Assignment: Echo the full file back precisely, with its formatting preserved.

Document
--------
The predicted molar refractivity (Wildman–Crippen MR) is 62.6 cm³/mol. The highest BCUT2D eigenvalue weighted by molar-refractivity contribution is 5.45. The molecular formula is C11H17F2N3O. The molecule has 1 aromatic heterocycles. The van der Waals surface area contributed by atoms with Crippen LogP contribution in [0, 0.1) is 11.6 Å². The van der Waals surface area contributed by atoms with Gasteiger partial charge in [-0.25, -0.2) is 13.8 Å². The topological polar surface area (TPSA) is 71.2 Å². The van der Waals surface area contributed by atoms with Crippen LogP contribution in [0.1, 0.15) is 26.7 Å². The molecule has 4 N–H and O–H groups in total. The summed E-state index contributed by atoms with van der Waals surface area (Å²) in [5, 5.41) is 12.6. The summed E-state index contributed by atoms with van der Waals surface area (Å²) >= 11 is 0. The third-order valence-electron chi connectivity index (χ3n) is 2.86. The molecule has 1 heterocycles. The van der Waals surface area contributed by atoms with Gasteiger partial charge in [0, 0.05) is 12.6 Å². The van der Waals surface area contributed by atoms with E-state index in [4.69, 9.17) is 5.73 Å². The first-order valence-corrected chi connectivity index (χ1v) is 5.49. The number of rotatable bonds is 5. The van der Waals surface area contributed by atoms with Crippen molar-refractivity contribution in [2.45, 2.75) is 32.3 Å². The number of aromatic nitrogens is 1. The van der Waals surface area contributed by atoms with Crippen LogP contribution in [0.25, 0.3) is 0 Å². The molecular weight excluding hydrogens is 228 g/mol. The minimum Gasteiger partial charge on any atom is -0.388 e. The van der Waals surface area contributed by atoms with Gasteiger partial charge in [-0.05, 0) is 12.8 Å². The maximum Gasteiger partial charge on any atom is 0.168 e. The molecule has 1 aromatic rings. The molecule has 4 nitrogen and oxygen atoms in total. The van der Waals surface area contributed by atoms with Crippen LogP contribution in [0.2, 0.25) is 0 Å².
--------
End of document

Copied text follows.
The predicted molar refractivity (Wildman–Crippen MR) is 62.6 cm³/mol. The highest BCUT2D eigenvalue weighted by molar-refractivity contribution is 5.45. The molecular formula is C11H17F2N3O. The molecule has 1 aromatic heterocycles. The van der Waals surface area contributed by atoms with Crippen LogP contribution in [0, 0.1) is 11.6 Å². The van der Waals surface area contributed by atoms with Gasteiger partial charge in [-0.25, -0.2) is 13.8 Å². The topological polar surface area (TPSA) is 71.2 Å². The van der Waals surface area contributed by atoms with Crippen LogP contribution in [0.1, 0.15) is 26.7 Å². The molecule has 4 N–H and O–H groups in total. The summed E-state index contributed by atoms with van der Waals surface area (Å²) in [5, 5.41) is 12.6. The summed E-state index contributed by atoms with van der Waals surface area (Å²) >= 11 is 0. The third-order valence-electron chi connectivity index (χ3n) is 2.86. The molecule has 1 heterocycles. The van der Waals surface area contributed by atoms with Gasteiger partial charge in [0, 0.05) is 12.6 Å². The van der Waals surface area contributed by atoms with E-state index in [4.69, 9.17) is 5.73 Å². The first-order valence-corrected chi connectivity index (χ1v) is 5.49. The number of rotatable bonds is 5. The van der Waals surface area contributed by atoms with Crippen molar-refractivity contribution in [2.45, 2.75) is 32.3 Å². The number of aromatic nitrogens is 1. The van der Waals surface area contributed by atoms with Crippen LogP contribution in [0.25, 0.3) is 0 Å². The molecular weight excluding hydrogens is 228 g/mol. The minimum Gasteiger partial charge on any atom is -0.388 e. The van der Waals surface area contributed by atoms with Gasteiger partial charge in [-0.05, 0) is 12.8 Å². The maximum Gasteiger partial charge on any atom is 0.168 e. The molecule has 1 aromatic rings. The molecule has 4 nitrogen and oxygen atoms in total. The van der Waals surface area contributed by atoms with Crippen LogP contribution in [0.2, 0.25) is 0 Å².